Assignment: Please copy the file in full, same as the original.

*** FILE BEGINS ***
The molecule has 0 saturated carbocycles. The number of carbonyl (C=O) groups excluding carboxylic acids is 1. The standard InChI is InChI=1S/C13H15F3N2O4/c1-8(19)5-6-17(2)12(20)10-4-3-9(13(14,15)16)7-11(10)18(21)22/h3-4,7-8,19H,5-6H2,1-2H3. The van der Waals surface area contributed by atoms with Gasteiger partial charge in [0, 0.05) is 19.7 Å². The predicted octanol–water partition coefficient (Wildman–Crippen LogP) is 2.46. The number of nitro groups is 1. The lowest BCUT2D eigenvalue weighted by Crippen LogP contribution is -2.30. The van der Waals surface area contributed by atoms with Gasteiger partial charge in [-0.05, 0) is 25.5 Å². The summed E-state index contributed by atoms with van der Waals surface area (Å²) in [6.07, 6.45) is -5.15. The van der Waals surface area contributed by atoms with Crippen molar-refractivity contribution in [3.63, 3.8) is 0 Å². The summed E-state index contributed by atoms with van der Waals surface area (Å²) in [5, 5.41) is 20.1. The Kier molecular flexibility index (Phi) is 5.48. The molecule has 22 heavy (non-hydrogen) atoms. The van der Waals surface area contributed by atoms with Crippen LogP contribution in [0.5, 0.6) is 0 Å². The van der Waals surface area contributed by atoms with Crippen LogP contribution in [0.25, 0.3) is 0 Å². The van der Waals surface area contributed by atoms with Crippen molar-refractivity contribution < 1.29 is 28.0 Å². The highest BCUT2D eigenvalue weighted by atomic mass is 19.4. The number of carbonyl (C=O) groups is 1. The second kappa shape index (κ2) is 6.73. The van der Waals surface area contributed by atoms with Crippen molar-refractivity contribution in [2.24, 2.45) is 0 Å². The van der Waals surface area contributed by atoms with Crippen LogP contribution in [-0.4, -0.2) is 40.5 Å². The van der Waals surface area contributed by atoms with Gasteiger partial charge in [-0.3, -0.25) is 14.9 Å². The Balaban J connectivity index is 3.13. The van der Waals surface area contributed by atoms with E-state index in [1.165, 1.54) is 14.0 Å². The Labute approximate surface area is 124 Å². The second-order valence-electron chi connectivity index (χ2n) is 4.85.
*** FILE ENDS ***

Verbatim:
The molecule has 0 saturated carbocycles. The number of carbonyl (C=O) groups excluding carboxylic acids is 1. The standard InChI is InChI=1S/C13H15F3N2O4/c1-8(19)5-6-17(2)12(20)10-4-3-9(13(14,15)16)7-11(10)18(21)22/h3-4,7-8,19H,5-6H2,1-2H3. The van der Waals surface area contributed by atoms with Gasteiger partial charge in [0, 0.05) is 19.7 Å². The predicted octanol–water partition coefficient (Wildman–Crippen LogP) is 2.46. The number of nitro groups is 1. The lowest BCUT2D eigenvalue weighted by Crippen LogP contribution is -2.30. The van der Waals surface area contributed by atoms with Gasteiger partial charge in [-0.05, 0) is 25.5 Å². The summed E-state index contributed by atoms with van der Waals surface area (Å²) in [6.07, 6.45) is -5.15. The van der Waals surface area contributed by atoms with Crippen molar-refractivity contribution in [3.63, 3.8) is 0 Å². The summed E-state index contributed by atoms with van der Waals surface area (Å²) in [5, 5.41) is 20.1. The Kier molecular flexibility index (Phi) is 5.48. The molecule has 22 heavy (non-hydrogen) atoms. The van der Waals surface area contributed by atoms with Crippen LogP contribution in [0.5, 0.6) is 0 Å². The van der Waals surface area contributed by atoms with Crippen LogP contribution in [0.25, 0.3) is 0 Å². The van der Waals surface area contributed by atoms with Crippen molar-refractivity contribution < 1.29 is 28.0 Å². The highest BCUT2D eigenvalue weighted by atomic mass is 19.4. The number of carbonyl (C=O) groups is 1. The second kappa shape index (κ2) is 6.73. The van der Waals surface area contributed by atoms with Crippen molar-refractivity contribution in [2.24, 2.45) is 0 Å². The van der Waals surface area contributed by atoms with Crippen LogP contribution in [-0.4, -0.2) is 40.5 Å². The van der Waals surface area contributed by atoms with Gasteiger partial charge in [-0.3, -0.25) is 14.9 Å². The Balaban J connectivity index is 3.13. The van der Waals surface area contributed by atoms with E-state index in [1.165, 1.54) is 14.0 Å². The Labute approximate surface area is 124 Å². The second-order valence-electron chi connectivity index (χ2n) is 4.85.